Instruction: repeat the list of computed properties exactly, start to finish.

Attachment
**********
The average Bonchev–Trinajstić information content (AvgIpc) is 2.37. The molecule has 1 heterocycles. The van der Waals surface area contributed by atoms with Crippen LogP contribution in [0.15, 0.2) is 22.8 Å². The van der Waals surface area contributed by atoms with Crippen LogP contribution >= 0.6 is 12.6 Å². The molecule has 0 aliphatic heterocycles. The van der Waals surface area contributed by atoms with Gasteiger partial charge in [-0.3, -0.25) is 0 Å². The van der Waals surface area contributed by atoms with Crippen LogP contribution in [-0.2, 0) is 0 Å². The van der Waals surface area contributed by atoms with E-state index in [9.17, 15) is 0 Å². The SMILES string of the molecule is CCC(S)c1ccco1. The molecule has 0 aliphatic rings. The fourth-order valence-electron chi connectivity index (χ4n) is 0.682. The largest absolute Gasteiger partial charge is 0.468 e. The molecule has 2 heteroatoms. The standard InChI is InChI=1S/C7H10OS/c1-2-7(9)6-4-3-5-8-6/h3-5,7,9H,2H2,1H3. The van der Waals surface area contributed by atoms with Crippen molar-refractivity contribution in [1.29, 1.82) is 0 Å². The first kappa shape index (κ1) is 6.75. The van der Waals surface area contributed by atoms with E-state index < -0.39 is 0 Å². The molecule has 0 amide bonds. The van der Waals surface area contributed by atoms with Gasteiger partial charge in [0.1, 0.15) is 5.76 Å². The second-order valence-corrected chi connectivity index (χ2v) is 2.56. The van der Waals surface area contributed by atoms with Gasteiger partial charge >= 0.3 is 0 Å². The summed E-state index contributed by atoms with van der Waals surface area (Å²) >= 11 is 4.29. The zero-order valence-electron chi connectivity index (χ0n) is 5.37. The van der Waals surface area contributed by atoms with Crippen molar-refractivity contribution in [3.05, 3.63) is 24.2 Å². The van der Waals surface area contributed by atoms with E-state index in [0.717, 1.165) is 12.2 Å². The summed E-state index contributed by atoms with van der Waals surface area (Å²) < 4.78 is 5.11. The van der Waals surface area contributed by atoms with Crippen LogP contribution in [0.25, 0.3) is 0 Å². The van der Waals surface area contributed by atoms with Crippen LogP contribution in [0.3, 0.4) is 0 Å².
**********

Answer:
The average Bonchev–Trinajstić information content (AvgIpc) is 2.37. The molecule has 1 heterocycles. The van der Waals surface area contributed by atoms with Crippen LogP contribution in [0.15, 0.2) is 22.8 Å². The van der Waals surface area contributed by atoms with Crippen LogP contribution >= 0.6 is 12.6 Å². The molecule has 0 aliphatic heterocycles. The van der Waals surface area contributed by atoms with Gasteiger partial charge in [-0.3, -0.25) is 0 Å². The van der Waals surface area contributed by atoms with Crippen LogP contribution in [-0.2, 0) is 0 Å². The van der Waals surface area contributed by atoms with E-state index in [9.17, 15) is 0 Å². The SMILES string of the molecule is CCC(S)c1ccco1. The molecule has 0 aliphatic rings. The fourth-order valence-electron chi connectivity index (χ4n) is 0.682. The largest absolute Gasteiger partial charge is 0.468 e. The molecule has 2 heteroatoms. The standard InChI is InChI=1S/C7H10OS/c1-2-7(9)6-4-3-5-8-6/h3-5,7,9H,2H2,1H3. The van der Waals surface area contributed by atoms with Crippen molar-refractivity contribution in [1.29, 1.82) is 0 Å². The first kappa shape index (κ1) is 6.75. The van der Waals surface area contributed by atoms with E-state index < -0.39 is 0 Å². The molecule has 0 amide bonds. The van der Waals surface area contributed by atoms with Gasteiger partial charge in [0.1, 0.15) is 5.76 Å². The second-order valence-corrected chi connectivity index (χ2v) is 2.56. The van der Waals surface area contributed by atoms with Gasteiger partial charge >= 0.3 is 0 Å². The summed E-state index contributed by atoms with van der Waals surface area (Å²) >= 11 is 4.29. The zero-order valence-electron chi connectivity index (χ0n) is 5.37. The van der Waals surface area contributed by atoms with Crippen molar-refractivity contribution in [3.05, 3.63) is 24.2 Å². The van der Waals surface area contributed by atoms with E-state index in [0.717, 1.165) is 12.2 Å². The summed E-state index contributed by atoms with van der Waals surface area (Å²) < 4.78 is 5.11. The van der Waals surface area contributed by atoms with Crippen LogP contribution in [0.25, 0.3) is 0 Å². The van der Waals surface area contributed by atoms with Crippen LogP contribution in [0.3, 0.4) is 0 Å².